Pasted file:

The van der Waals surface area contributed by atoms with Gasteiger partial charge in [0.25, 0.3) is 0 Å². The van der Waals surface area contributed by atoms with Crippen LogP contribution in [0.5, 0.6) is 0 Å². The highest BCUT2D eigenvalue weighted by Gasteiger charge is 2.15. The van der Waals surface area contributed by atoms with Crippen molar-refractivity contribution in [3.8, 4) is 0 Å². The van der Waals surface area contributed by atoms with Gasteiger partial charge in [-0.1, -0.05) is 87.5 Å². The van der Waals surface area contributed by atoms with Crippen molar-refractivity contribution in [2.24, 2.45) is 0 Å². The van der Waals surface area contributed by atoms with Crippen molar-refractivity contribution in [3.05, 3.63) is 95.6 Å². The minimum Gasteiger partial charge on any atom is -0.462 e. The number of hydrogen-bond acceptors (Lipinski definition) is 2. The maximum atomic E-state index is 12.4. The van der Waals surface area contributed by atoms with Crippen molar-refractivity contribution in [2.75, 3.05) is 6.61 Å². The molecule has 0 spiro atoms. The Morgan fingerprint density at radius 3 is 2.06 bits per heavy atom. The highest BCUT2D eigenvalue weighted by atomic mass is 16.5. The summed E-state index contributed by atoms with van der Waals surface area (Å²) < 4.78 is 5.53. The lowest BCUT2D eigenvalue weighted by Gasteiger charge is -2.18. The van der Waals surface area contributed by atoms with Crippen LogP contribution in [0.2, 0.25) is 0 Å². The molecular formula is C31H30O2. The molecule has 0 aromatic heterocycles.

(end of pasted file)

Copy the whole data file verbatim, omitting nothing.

The van der Waals surface area contributed by atoms with Gasteiger partial charge in [0.25, 0.3) is 0 Å². The van der Waals surface area contributed by atoms with Crippen LogP contribution in [0.5, 0.6) is 0 Å². The highest BCUT2D eigenvalue weighted by Gasteiger charge is 2.15. The van der Waals surface area contributed by atoms with Crippen molar-refractivity contribution in [3.8, 4) is 0 Å². The van der Waals surface area contributed by atoms with Gasteiger partial charge in [-0.1, -0.05) is 87.5 Å². The van der Waals surface area contributed by atoms with Crippen molar-refractivity contribution in [2.24, 2.45) is 0 Å². The van der Waals surface area contributed by atoms with Crippen molar-refractivity contribution in [3.05, 3.63) is 95.6 Å². The minimum Gasteiger partial charge on any atom is -0.462 e. The number of hydrogen-bond acceptors (Lipinski definition) is 2. The maximum atomic E-state index is 12.4. The van der Waals surface area contributed by atoms with Crippen molar-refractivity contribution in [2.75, 3.05) is 6.61 Å². The molecule has 0 spiro atoms. The Morgan fingerprint density at radius 3 is 2.06 bits per heavy atom. The highest BCUT2D eigenvalue weighted by atomic mass is 16.5. The summed E-state index contributed by atoms with van der Waals surface area (Å²) < 4.78 is 5.53. The lowest BCUT2D eigenvalue weighted by Gasteiger charge is -2.18. The van der Waals surface area contributed by atoms with Crippen LogP contribution in [0.2, 0.25) is 0 Å². The molecular formula is C31H30O2. The molecule has 0 aromatic heterocycles.